Delving into diuretics
Here, Consultant Pharmacist Neil Hamilton explains the role of ‘water tablets’ in managing PH.
If you have PH, you are advised to keep a close eye on signs of fluid retention, as these can be an indication of heart failure and worsening PH. Fluid retention, also sometimes called oedema, may be widespread around the body (especially in younger patients) but is most commonly seen around the feet and ankles. Whilst invisible from the outside, heart failure can cause fluid to build up around the lungs, causing shortness of breath.
In order to keep their oedema to a minimum, many, but not all, people with PH are prescribed diuretics, or ‘water tablets’. Diuretics work by causing the kidneys to increase the amount of salt and sodium that is filtered out of the blood and into the urine. When these salts are filtered out of the blood by the kidneys, water is also drawn alongside (like a magnet). By removing the excess fluid, they make it easier for the heart to pump blood around the body. This is useful in heart failure where the pumping mechanism of the heart is less effective
Diuretics commonly used in PAH include furosemide and bumetanide (loop diuretics) bendroflumethaizide (a thiazide diuretic) and spironolactone, epleronone and amiloride (potassium-sparing diuretics).
Different types of diuretic may be combined if oedema persists with only one. For example, loop diuretics such as furosemide are often combined with potassium-sparing diuretics such as spironolactone. This ensures that potassium levels are kept at safe levels in the blood. Potassium is very important, not least to maintain a normal heart rhythm.
Anyone on diuretics will need regular blood tests to closely check kidney function and salt levels (including potassium). This is even more crucial if thiazide and loop diuretics are combined, or you are prescribed high doses of any of these medicines. This is because of the risk of putting strain on the kidneys in order to treat the heart failure. Doctors will prescribe the lowest effective dose that keeps the swelling down, in order to try and avoid these complications if possible.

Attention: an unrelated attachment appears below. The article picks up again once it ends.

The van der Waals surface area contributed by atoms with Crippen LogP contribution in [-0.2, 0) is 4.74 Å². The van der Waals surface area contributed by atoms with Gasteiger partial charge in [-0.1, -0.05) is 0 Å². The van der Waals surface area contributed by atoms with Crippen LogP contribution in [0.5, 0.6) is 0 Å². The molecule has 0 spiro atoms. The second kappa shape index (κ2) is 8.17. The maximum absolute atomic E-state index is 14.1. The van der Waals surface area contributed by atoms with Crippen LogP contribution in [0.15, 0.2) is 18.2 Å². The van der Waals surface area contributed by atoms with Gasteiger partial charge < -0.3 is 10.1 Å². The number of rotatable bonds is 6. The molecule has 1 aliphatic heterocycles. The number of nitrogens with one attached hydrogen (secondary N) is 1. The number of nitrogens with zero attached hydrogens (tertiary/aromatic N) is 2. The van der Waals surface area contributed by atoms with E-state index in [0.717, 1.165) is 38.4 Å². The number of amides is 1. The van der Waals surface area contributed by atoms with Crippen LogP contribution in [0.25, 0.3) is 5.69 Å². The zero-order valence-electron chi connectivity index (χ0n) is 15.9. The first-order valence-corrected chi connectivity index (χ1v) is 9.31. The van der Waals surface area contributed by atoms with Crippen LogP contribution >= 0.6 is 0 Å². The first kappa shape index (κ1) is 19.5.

Whilst essential for many of you with PH, diuretics are not without side effects, usually as a result of the salt level disturbances. On starting someone on diuretics, we will discuss increased thirst, headache, low blood pressure, fatigue and gastrointestinal symptoms. Unfortunately, some diuretics can cause increased sensitivity to sunlight, so extra care is needed on sunny days. We will also make it clear that diuretics will make you go to the toilet more than normal (which is necessary to lose the excess fluid). In order not to ‘undo’ the effectiveness, we also discuss the need for drinking a sensible amount of fluid each day. It is also sensible to watch for sudden changes in weight, as this might indicate worsening heart failure.
As diuretics make you produce more urine, for very practical reasons it is recommended that these are taken in the morning (for once-daily dosing) with a second dose at lunchtime if prescribed. In exceptional circumstances, it is possible to make minor adjustments to the time at which you take your diuretics. They can be taken later in the day, to make it easier to deal with car journeys or important appointments. If you miss your dose prior to an appointment with a doctor or nurse, you must tell them of this change, or otherwise they may think that the diuretic is not working properly.
In summary, diuretics are fairly commonly prescribed in PH, but doses are kept to a minimum in order to avoid side effects and putting strain on the kidneys. You should keep a close eye on your own fluid status at home, which can be done by periodically weighing yourself on bathroom scales. If lots of fluid is allowed to build unchecked, it can result in the need for higher doses, frequent blood tests and even hospitalisation. As always, your local pharmacist or the team at the specialist centre will be happy to give advice regarding diuretics, dosing, blood tests and how side effects can be managed.